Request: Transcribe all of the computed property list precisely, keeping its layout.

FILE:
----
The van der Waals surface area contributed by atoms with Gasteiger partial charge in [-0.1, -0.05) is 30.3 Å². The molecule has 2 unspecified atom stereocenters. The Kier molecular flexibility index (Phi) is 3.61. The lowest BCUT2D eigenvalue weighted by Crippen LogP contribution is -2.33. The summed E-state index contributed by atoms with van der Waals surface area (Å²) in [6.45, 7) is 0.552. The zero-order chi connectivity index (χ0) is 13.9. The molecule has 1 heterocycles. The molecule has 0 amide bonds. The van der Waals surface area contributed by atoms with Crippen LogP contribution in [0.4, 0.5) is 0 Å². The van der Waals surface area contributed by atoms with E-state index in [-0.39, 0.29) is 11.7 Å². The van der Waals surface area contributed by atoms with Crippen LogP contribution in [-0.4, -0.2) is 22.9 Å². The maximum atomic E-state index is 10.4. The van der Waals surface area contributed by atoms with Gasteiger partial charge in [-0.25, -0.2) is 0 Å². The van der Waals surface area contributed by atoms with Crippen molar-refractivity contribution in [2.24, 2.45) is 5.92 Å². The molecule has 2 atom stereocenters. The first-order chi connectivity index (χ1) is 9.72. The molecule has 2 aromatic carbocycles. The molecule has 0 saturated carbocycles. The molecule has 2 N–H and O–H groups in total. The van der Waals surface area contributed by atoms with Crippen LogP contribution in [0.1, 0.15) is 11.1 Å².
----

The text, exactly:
The van der Waals surface area contributed by atoms with Gasteiger partial charge in [-0.1, -0.05) is 30.3 Å². The molecule has 2 unspecified atom stereocenters. The Kier molecular flexibility index (Phi) is 3.61. The lowest BCUT2D eigenvalue weighted by Crippen LogP contribution is -2.33. The summed E-state index contributed by atoms with van der Waals surface area (Å²) in [6.45, 7) is 0.552. The zero-order chi connectivity index (χ0) is 13.9. The molecule has 1 heterocycles. The molecule has 0 amide bonds. The van der Waals surface area contributed by atoms with Crippen LogP contribution in [0.4, 0.5) is 0 Å². The van der Waals surface area contributed by atoms with E-state index in [-0.39, 0.29) is 11.7 Å². The van der Waals surface area contributed by atoms with Crippen LogP contribution in [-0.4, -0.2) is 22.9 Å². The maximum atomic E-state index is 10.4. The van der Waals surface area contributed by atoms with Gasteiger partial charge in [-0.25, -0.2) is 0 Å². The van der Waals surface area contributed by atoms with Crippen molar-refractivity contribution in [2.24, 2.45) is 5.92 Å². The molecule has 2 atom stereocenters. The first-order chi connectivity index (χ1) is 9.72. The molecule has 2 aromatic carbocycles. The molecule has 0 saturated carbocycles. The molecule has 2 N–H and O–H groups in total. The van der Waals surface area contributed by atoms with Crippen LogP contribution in [0.1, 0.15) is 11.1 Å².